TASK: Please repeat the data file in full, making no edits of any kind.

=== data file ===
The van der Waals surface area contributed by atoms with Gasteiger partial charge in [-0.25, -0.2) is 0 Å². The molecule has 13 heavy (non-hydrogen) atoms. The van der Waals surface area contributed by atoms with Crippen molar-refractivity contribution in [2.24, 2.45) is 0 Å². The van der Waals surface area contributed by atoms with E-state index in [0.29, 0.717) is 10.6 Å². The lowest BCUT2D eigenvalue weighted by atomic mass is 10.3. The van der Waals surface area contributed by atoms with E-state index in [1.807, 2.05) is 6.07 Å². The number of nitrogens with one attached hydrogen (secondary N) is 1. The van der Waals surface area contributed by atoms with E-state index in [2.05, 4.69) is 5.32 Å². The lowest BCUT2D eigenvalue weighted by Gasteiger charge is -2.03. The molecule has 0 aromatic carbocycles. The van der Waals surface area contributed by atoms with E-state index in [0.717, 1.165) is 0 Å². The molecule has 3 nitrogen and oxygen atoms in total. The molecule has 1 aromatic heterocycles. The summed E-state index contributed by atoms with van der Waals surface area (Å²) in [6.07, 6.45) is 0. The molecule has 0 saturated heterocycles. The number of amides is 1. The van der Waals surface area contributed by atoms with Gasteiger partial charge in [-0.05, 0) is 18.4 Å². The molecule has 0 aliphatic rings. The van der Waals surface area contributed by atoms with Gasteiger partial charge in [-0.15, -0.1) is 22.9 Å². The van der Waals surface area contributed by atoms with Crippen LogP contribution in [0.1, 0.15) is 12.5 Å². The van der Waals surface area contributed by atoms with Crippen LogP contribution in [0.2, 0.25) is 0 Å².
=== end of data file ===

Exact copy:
The van der Waals surface area contributed by atoms with Gasteiger partial charge in [-0.25, -0.2) is 0 Å². The molecule has 13 heavy (non-hydrogen) atoms. The van der Waals surface area contributed by atoms with Crippen molar-refractivity contribution in [2.24, 2.45) is 0 Å². The van der Waals surface area contributed by atoms with E-state index in [0.29, 0.717) is 10.6 Å². The lowest BCUT2D eigenvalue weighted by atomic mass is 10.3. The van der Waals surface area contributed by atoms with E-state index in [1.807, 2.05) is 6.07 Å². The number of nitrogens with one attached hydrogen (secondary N) is 1. The van der Waals surface area contributed by atoms with E-state index in [2.05, 4.69) is 5.32 Å². The lowest BCUT2D eigenvalue weighted by Gasteiger charge is -2.03. The molecule has 0 aromatic carbocycles. The van der Waals surface area contributed by atoms with E-state index in [0.717, 1.165) is 0 Å². The molecule has 3 nitrogen and oxygen atoms in total. The molecule has 1 aromatic heterocycles. The summed E-state index contributed by atoms with van der Waals surface area (Å²) in [6.07, 6.45) is 0. The molecule has 0 saturated heterocycles. The number of amides is 1. The van der Waals surface area contributed by atoms with Gasteiger partial charge in [-0.05, 0) is 18.4 Å². The molecule has 0 aliphatic rings. The van der Waals surface area contributed by atoms with Gasteiger partial charge in [-0.15, -0.1) is 22.9 Å². The van der Waals surface area contributed by atoms with Crippen LogP contribution in [0.1, 0.15) is 12.5 Å². The van der Waals surface area contributed by atoms with Crippen LogP contribution in [0.2, 0.25) is 0 Å².